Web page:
“Chub come out of Donna?”
That’s in reference to dogs. A discussion of people can sound roughly similar, though in them you’ll often find mention of issues of health, as when J.W. says, “Ol’ Earl went over to Houston and they punched a hole in his heart. Now he’s doing good. He sure has lost the weight. His brother Charles has got big as a bale of hay.”
And in such a low-key manner does the news essential to long-time friendship in a tight-knit community make its way from person to person in the countryside and small towns. Of course, these news items eke out slowly through the night, in bits and pieces, subsidiary to lending an ear to the dogs. At any moment, a change in the euphony of hounds will stop a conversation cold.
“That’s Hammer,” comments J.W., cutting short a story from Alton about eating a loggerhead turtle, which didn’t taste all that bad. (“I’ve eaten a lot of things,” he adds, “but I never ate no snake.”) Hammer is the son of Jackhammer and has a strong, clear voice, spine-tingling to hear. J.W. clearly puts thought into the naming of his dogs. His bitch Reva is named for a character on the TV show A Guiding Light. Mary Lou is named for Mary Lou Retton, the Olympic gymnast. After a minute, as if speaking to himself, he adds, “I didn’t bring Drusilla.”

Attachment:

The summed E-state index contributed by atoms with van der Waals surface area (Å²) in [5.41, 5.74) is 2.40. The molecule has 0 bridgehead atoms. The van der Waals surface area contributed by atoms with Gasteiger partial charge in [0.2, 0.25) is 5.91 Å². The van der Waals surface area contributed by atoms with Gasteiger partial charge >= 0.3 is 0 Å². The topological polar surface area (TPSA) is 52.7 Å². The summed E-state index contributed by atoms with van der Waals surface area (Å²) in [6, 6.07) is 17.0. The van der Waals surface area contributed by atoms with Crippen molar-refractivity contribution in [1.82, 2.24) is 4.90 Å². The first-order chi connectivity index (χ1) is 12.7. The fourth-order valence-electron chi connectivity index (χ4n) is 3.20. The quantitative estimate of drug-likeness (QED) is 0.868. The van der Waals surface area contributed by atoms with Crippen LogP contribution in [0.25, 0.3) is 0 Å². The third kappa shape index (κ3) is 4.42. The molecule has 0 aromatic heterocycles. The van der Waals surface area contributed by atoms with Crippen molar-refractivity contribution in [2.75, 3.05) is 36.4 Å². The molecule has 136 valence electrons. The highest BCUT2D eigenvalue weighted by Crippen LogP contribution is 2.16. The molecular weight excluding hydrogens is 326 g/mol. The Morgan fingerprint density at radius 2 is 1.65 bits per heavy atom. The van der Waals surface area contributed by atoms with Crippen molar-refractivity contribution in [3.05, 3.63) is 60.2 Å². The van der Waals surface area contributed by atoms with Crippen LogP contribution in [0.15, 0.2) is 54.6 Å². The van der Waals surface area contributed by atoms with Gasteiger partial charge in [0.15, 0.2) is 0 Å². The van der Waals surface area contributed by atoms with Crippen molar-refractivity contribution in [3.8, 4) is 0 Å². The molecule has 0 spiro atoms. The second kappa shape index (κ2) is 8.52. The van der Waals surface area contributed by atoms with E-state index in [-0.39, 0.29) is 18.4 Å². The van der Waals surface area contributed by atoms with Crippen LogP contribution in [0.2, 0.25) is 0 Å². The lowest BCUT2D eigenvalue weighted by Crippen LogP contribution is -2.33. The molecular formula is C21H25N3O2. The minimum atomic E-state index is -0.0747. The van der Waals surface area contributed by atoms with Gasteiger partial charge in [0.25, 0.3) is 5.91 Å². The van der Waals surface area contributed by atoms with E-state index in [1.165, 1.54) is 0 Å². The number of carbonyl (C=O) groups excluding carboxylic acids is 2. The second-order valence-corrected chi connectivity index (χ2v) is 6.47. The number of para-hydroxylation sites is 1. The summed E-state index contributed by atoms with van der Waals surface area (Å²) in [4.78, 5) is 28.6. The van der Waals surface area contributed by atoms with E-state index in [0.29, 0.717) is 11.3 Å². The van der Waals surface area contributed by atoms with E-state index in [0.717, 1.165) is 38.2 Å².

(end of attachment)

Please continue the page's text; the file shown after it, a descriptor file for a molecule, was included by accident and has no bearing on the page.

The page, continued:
When asked how long he’s been running dogs, John Cooley says, “Since I was in grade school. All my life.” In that time he’s owned hundreds of dogs, spent a thousand nights in the woods with them. The ones he owns now he calls “lemon-spotted Walkers.”
Along with black and tans, blueticks and redbones, Treeing Walkers are classic tracking hounds. Put your finger on a surface and two weeks later a hound can still detect your scent on it. Ground that is too dry or too wet won’t hold a scent long, but if a scent is there a good hound will catch it.
John’s lemon-spotted Walkers are small and run low to the ground, a good match for threading East Texas thickets. My dog Buddy is a tall, long-legged Walker from Arizona. I bought him from a fellow whose wife had offered an ultimatum: fewer dogs or one less wife. He managed to part with one. To his wife’s credit, she saw the suffering she’d caused and let him keep the rest.